Lesson #2Respect Your Audience Intelligence

One of the most irritating elements in the show was the disrespect of the audience’s intelligence. The show was a product of ABC, which is owned by Disney.

Riding on the success of the first 2 seasons the show started to bring more and more elements that any person who has ever watched or been to a Disney movie or park would recognise. From Belle’s yellow dress, to Lumier and worst of all having Belle dancing with this version of the Beast (Rumpelstiltskin) to the song of the animated movie “Beauty and the Beast”. It made me cringe.

As the show continued it became obvious how the next plot twist will be. How many times can you repeat opening a new portal into another world and erasing everyone’s memories in order to create another season.

Worst of all was writing scenes and stories that would please certain audiences in order to pull in more fans without doing the work for it. The best example is the famous kiss between Dorothy and Red, done to attract the LGBTQ community. It was too obvious and unbelievable (even for a fairy tale), that after one stroll at night True Love would sparkle between those two fair ladies. Nothing can repel an audience from your work than when you disrespect their intelligence and try to sell them instead of entice them.

Main lesson – NEVER underestimate your audience intelligence. The minute you do it they would leave you…

Lesson #3Too many storylines in a season

One of the reasons that as of Season 3 the show deteriorated was that from then on we started getting more than one storyline. From Season 3, we get 2 different villains and storylines, which hardly connect to each other.

That might indicate that the writers had no idea what their end destination is, and once they got there, they discovered they had to continue on and pull a rabbit out of a hat to satisfy the network (or the Wizard).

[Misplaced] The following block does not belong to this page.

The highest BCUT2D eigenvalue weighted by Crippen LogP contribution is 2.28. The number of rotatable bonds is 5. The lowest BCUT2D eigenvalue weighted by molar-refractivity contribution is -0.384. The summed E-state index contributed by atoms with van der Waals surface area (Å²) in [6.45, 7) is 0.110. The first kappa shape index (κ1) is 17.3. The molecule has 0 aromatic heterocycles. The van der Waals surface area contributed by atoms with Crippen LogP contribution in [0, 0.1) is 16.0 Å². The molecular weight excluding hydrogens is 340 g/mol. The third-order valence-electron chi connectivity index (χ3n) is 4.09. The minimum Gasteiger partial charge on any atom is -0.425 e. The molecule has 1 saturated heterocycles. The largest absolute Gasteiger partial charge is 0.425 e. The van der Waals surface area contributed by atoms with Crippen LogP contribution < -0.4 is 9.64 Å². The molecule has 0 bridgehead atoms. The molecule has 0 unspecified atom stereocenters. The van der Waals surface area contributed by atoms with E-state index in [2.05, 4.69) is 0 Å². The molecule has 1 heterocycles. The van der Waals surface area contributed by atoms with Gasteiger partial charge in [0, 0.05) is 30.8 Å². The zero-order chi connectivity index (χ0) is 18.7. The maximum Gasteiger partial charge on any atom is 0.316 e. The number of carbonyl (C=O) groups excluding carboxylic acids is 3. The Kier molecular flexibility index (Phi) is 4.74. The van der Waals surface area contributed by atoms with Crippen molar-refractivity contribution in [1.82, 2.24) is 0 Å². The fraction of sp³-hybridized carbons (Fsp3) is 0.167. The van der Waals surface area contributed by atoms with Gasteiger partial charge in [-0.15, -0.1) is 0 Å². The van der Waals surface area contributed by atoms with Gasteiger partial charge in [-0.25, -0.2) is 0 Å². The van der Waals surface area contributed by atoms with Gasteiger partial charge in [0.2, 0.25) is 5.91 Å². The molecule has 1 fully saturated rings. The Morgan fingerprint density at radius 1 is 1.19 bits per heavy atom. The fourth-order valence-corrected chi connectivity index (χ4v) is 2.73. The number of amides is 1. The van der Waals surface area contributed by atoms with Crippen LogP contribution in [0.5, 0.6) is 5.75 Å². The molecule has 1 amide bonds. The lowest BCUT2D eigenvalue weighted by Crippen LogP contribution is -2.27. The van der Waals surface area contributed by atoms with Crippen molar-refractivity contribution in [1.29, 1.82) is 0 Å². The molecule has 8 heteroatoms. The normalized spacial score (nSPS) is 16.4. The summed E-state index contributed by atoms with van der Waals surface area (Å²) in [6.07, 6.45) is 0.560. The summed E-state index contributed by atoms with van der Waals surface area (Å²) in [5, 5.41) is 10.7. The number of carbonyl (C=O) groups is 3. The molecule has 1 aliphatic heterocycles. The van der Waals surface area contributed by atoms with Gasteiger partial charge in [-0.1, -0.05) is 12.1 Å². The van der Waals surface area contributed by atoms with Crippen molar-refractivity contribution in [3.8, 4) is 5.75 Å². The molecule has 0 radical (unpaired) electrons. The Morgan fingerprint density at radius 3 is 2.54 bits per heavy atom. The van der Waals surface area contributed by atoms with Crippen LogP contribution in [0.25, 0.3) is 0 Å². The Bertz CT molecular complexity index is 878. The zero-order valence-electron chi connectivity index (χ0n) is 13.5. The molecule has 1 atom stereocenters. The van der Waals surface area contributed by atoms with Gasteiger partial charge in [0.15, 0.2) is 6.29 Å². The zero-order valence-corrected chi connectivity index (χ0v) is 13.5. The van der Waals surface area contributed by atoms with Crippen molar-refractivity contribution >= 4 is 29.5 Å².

The result is that as of Season 3 the show became less and less intriguing and interesting. It became much clearer that it was all about the business and not about imagination, creativity of entertainment.

Main lesson – too many storylines dilute the power of the story and make it hard to connect and even boring as it becomes predictable

Lesson #4 – Make sure your characters are developed

Another reason too many storylines are a mistake and dangerous is that when you have a season that is split into two story arcs you don’t have enough time to develop your characters.

From Season 3, each Once Upon a Time episode utilizes this format – Half the episode is current events and half is past events. Often the past events delve into further back story for newly introduced characters.

This means that many events, like Ruby and Dorothy’s budding relationship, need to be crammed into about 20 minutes. This does not allow us to get connected to a great character and we end up with great characters which are utilized for a few episodes and then disappear into the back alleys of Storybrooke. Again, leaving us as viewers with a disappointment

Main lesson – Give enough time to develop your characters and their arc

Lesson #5 – Make sure you have a “continuity person” for your story

In every film production there is a role of “continuity person” in which their job is to make sure that the actors are wearing the same clothes and the set is the same between scenes even though they are being shot in a different order..

In a TV show, where there is more than one season, you better make sure that something that you put into the script in one season is repeated in another one, if you refer to previous episodes or seasons in order not to confuse the audience.